When businessman Herman Cain left the Republican presidential race over the weekend, he said he would endorse one of his former rivals.
One likely recipient of that endorsement: Former House Speaker Newt Gingrich. Like Cain before him, Gingrich is trying to establish himself as the conservative alternative to former Massachusetts Gov. Mitt Romney. And Cain and Gingrich share a long history of mutual admiration.
In the past two weeks, Russia's president has once again slammed the U.S. for its missile defense plans in Europe. President Dmitry Medvedev told his nation Russia would aim its missiles at U.S. missile interceptors when they are deployed in Europe. He also said Russia might even pull out of the new START agreement, which limits both sides' strategic nuclear warhead deployments. We've heard these complaints and threats before from Moscow. Nevertheless, the tone of the Medvedev's remarks was quite sharp.
Congress returned to Washington Monday with a pile of unfinished business, and no clarity on a path to getting it done. At the top of the congressional to-do list this week is extending a payroll tax holiday that meant about $1,000 in extra take-home pay for the typical family this year. It is set to expire at the end of the month.
Congressional leaders from both parties say the payroll tax cut is a must-pass measure. It's just not entirely clear how it's going to happen.
Using 54,000 feet of toilet paper and the 825-foot long "Infinite Corridor" at MIT as a workspace, students from a small boarding school in Massachusetts say they broke an unofficial record for folding paper on Sunday.
Soul music lost one of its great voices last week. Singer Howard Tate died Friday after a battle with cancer at the age of 72. Tate had made his name with a string of classic records including "Get It While You Can," before sliding into obscurity and addiction. But Tate got sober, found religion and he enjoyed a successful encore career over the past decade.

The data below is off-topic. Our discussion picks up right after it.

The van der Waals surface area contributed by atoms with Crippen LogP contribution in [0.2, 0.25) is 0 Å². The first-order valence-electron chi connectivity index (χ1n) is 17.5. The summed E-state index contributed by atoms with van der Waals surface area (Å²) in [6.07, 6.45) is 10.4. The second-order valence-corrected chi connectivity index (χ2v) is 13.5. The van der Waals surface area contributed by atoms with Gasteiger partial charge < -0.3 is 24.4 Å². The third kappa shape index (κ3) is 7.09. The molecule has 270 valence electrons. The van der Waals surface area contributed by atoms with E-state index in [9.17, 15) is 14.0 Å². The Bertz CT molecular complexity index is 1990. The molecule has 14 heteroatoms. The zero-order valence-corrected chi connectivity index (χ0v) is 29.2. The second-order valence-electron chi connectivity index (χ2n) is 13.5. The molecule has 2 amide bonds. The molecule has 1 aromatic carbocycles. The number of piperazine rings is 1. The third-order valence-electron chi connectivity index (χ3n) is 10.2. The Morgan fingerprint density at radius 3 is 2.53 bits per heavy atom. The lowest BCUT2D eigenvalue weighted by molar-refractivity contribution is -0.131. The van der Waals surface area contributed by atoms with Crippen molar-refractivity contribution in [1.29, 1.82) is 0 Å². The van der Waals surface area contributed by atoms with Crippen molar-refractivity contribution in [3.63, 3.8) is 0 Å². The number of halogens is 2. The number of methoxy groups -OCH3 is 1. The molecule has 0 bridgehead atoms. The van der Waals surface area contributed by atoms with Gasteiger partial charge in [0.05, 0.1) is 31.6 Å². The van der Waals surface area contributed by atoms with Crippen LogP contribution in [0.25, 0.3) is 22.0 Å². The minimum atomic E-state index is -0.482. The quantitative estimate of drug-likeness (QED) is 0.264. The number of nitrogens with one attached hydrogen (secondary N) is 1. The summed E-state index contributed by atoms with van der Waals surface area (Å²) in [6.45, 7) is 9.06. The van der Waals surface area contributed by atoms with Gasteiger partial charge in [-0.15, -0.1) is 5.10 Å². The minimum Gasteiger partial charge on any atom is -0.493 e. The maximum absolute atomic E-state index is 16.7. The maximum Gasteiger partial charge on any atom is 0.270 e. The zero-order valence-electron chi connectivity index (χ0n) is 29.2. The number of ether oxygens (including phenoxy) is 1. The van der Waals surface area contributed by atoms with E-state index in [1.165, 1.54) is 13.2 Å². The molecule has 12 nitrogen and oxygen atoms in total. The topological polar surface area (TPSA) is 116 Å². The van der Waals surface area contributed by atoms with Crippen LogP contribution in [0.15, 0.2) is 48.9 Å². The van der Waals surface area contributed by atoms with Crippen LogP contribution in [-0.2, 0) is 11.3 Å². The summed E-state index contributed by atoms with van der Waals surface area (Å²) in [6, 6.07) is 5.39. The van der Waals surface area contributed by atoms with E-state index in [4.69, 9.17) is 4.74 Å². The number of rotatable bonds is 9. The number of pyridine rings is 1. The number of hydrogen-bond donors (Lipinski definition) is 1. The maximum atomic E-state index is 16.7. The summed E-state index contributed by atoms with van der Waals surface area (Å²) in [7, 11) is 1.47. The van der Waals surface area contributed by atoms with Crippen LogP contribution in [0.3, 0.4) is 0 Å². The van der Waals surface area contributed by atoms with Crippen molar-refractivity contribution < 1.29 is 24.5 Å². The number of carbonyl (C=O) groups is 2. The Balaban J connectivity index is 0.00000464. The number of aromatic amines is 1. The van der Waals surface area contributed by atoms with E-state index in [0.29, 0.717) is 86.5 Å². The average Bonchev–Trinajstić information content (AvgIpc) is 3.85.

Tate's first turn at the music business came in 1966, when the single "Ain't Nobody Home" hit the R&B charts.
Originally published on Mon December 5, 2011 3:21 pm
We don't usually share local crime stories, but two of them stuck out today. And one of them provides some hope. We'll start with the sad one:
Fox 8 Cleveland reports that a burglar has "ruined" Christmas for a Painesville, Ohio family. The burglar allegedly broke into the home, took their TV, an Xbox, a laptop and worst of all perhaps, then took all the newly-bought presents underneath the Christmas tree:
After 12 years with his authority virtually unchallenged, Vladimir Putin now appears to be facing an electorate that's showing signs of weariness with his rule.
Putin still seems to have a lock on another presidential term as the country prepares for that election in March. Nevertheless, his party β United Russia β received a clear rebuke in parliamentary elections held Sunday.
Robert Siegel speaks with Jack Stripling, a senior reporter at The Chronicle of Higher Education, about its analysis of executive compensation at private colleges. Among the findings, 36 presidents earned more than $1 million in 2009 β that's three presidents more than the previous year.